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May I suggest that you start with some inexpensive brass and learn with that? You are likely to do some things that shorten case life before you learn how to get it all right. May as well do that with brass that isn't very expensive.

Pushing the shoulder back too much on a bottleneck case is one sure way to shorten brass life, because each firing allows it to stretch again, and that stretching occurs down near the web on the case wall. You can separate a case head in as little as 3 firings if you get this too far off, no matter how much you paid for the brass.

Also, let me suggest that you do NOT attempt to anneal cases until you have gained more experience. Annealing wrong will ruin the brass right then, without firing it again.

One more observation: if you decide to use range pick-up brass, try to get batches that are the same. Brass from differnt makers cah vary a lot in its internal capacity, which would really get confusing for you as you try to work-up loads. Frankly, at this point, I think you would be better-served by using new brass or brass from facrory loads fired in YOUR gun to work-up your loads, and use any range-pick-ups for testing die set-ups, case trimmers, etc.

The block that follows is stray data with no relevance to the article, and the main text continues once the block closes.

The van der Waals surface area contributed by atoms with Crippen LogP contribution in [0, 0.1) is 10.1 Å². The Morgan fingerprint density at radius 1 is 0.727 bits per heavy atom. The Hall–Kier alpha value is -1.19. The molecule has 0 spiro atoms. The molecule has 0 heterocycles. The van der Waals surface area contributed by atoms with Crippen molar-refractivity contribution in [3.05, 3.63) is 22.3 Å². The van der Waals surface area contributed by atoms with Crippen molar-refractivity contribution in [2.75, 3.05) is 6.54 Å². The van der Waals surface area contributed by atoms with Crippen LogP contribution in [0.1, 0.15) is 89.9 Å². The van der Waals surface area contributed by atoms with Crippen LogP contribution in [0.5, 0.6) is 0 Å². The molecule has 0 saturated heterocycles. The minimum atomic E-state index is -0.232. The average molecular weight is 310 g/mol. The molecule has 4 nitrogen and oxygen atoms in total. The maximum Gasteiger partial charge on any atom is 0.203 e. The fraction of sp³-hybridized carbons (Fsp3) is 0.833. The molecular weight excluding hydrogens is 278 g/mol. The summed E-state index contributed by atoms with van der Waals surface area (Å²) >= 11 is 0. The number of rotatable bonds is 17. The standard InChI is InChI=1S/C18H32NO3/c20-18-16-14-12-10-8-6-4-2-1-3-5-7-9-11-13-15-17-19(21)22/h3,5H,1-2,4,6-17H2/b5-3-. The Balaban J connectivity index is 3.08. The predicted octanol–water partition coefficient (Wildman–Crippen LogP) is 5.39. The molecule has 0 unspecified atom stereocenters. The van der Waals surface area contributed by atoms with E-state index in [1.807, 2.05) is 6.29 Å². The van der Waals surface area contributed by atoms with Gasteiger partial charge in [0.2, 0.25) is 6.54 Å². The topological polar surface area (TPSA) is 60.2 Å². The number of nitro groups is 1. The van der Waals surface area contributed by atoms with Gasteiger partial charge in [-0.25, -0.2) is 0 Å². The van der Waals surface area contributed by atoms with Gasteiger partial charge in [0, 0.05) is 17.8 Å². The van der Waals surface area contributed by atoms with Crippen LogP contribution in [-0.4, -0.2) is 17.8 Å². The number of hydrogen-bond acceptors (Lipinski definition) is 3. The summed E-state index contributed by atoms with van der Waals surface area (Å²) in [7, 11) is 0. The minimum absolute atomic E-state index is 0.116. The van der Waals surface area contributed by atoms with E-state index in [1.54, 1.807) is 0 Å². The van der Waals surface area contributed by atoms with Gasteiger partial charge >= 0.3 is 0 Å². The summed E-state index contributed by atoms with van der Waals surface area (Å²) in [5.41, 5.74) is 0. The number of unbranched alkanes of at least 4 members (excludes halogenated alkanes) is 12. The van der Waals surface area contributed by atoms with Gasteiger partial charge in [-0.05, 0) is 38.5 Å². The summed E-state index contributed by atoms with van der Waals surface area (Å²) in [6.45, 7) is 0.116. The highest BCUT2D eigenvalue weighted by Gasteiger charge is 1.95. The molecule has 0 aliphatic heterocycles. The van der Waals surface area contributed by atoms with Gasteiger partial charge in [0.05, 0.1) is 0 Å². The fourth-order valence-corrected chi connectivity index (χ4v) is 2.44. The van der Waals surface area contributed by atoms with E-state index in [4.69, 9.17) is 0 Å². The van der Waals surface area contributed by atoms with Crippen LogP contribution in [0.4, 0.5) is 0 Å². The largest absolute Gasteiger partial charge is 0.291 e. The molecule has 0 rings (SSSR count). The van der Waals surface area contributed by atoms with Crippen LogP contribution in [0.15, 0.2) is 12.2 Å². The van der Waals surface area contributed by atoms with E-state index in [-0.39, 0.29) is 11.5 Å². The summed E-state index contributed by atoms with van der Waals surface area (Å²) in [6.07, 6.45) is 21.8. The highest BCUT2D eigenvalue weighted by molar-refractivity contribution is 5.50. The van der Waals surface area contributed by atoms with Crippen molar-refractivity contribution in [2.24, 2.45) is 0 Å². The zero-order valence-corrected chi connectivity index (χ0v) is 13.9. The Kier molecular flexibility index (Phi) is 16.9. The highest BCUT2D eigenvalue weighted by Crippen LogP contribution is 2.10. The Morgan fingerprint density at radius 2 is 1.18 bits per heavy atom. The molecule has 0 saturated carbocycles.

Once you know how to measure case capacities, check for insipient head separations, etc., then using range-pick-ups for loads is OK so long as you are not looking for maximum accuracy or trying to estimate pressures from case dimensions.

Some of the articles I have seem where VERY extensive testing was done to produce optimum loads for highly accurate rifles have shown that some of the "cheaper" brass equalled the expensive brass for accuracy and longevity.

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Old April 23, 2010, 11:03 AM   #9
Capndave
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how many times?